Australian comics artist Stuart McMillen has begun publishing The Town Without Television, which profiles a classic psychological study from the 1970s.

The Town Without Television
A classic study into the impact of television on a community. In 1973, researchers studied the last remaining Canadian town without TV reception, and ran ‘before’…

Weaver-Hightower, M. B. (2017). Losing Thomas & Ella: A Father’s Story (A Research Comic). Journal of Medical Humanities, 38(3), 215–230.


Perinatal death, Grief, Fathers, Stillbirth, Sequential art, Comics-based research, Narrative research, Qualitative research, Research comics

ABSTRACT: “Losing Thomas & Ella” presents a research comic about one father’s perinatal loss of twins. The comic recounts Paul’s experience of the hospital and the babies’ deaths, and it details the complex grieving process afterward, including themes of anger, distance, relationship stress, self-blame, religious challenges, and resignation. A methodological appendix explains the process of constructing the comic and provides a rationale for the use of comics-based research for illness, death, and grief among practitioners, policy makers, and the bereaved.

This comic was created as a draft/proposal for a graphic journal article, however, it wasn’t accepted. Standpoint epistemology is an extremely useful framework for anyone in the “business” of knowledge production to consider — academics, scientists, journalists, writers, artists… Autobiographical comics, in their representation of a subjective world lend themselves well to communication of academic/scientific work, because they have no pretense of objectivity (unlike the traditional typeset texts, which at times erase their author).

Cover art for The Beast, courtesy of Ad Astra Comix. Art by Nicole Burton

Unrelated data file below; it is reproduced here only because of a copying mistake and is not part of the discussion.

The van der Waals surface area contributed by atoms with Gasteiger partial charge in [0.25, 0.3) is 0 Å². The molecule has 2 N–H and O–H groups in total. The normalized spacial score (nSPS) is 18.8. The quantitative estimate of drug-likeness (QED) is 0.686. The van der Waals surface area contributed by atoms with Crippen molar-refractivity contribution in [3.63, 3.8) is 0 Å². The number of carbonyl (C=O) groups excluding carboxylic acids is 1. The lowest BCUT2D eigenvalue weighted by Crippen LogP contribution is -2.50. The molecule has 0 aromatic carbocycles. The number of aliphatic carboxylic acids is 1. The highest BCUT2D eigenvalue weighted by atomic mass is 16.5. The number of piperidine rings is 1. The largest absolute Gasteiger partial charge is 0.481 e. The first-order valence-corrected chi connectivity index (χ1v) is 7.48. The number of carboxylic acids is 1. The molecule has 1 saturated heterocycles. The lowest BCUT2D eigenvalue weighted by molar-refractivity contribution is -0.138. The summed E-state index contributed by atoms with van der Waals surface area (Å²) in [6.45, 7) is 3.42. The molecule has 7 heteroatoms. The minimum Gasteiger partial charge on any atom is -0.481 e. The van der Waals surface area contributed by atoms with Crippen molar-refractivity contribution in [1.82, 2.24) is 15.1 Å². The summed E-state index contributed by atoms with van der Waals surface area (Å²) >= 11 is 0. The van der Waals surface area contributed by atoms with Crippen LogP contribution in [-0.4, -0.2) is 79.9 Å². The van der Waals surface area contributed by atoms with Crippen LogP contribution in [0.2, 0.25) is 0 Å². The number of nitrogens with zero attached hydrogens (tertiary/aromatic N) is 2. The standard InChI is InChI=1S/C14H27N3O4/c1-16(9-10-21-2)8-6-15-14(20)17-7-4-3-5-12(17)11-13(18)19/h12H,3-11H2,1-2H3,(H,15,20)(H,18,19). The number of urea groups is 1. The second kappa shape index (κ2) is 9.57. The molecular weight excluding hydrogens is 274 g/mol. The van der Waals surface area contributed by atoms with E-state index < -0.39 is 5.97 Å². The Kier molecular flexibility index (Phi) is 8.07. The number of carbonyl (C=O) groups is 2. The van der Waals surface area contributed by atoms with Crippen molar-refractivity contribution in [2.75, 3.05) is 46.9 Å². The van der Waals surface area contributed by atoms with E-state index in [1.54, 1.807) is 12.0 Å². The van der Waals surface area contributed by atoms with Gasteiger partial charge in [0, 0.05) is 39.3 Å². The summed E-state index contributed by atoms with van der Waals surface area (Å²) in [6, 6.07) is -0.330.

Published in April 2018 by Ad Astra Comix, The Beast: Making a Living on a Dying Planet is a unique combination of scholarly research and creative writing with the comics medium.

From the press kit:

“The Beast was born from a concern that there is a lack of genuine public…

Read the comic in its entirety here[58 pages]

A classic behavioural psychology experiment. In the 1970s, researchers took eight strangers and shut them inside a dark room for an hour. What happened next?

This comic by Australian cartoonist Stuart McMillen covers the infamous “Deviance in the Dark” experiments conducted by Swarthmore College Department of Psychology’s Ken Gergen and Mary Gergen, published in 1973. Extra scholarly info about Deviance in the Dark is in the text on the extreme right of the comic, beneath the video.

Originally published at on June 19, 2018.

Read Rat Park in its entirety here [40 Pages]

A classic experiment into drug addiction science. Would rats choose to take drugs if given a stimulating environment and social company?

This comic by Australian cartoonist Stuart McMillen covers the infamous “Rat Park” drug addiction experiments conducted by Professor Bruce Alexander and three of his Simon Fraser University colleagues in the 1970s and 80s. Extra scholarly information about the experiments, and Stuart McMillen’s process as a science communicator comics artist are in this “making of” blog post: A bustle in the cage-row: the making of Rat Park

Originally published at on June 19, 2018.

In order to help promote graphic social science and identify best practice, we’re seeking to create a comprehensive database of scholarly comics. If you have suggestions of examples to add to the list then please e-mail Can Yalcinkaya ( with the details needed for a listing. This should include title, creator, blurb and links to more information. We are particularly interested in hearing directly from creators and would be enthusiastic about the possibility of hosting extracts directly on the Graphical Social Science Network website with links to the full work.

The Graphic Social Science Research Network

The Graphic Social Science Research Network was established in June 2017 to help advance the practice of Graphic Social Science.

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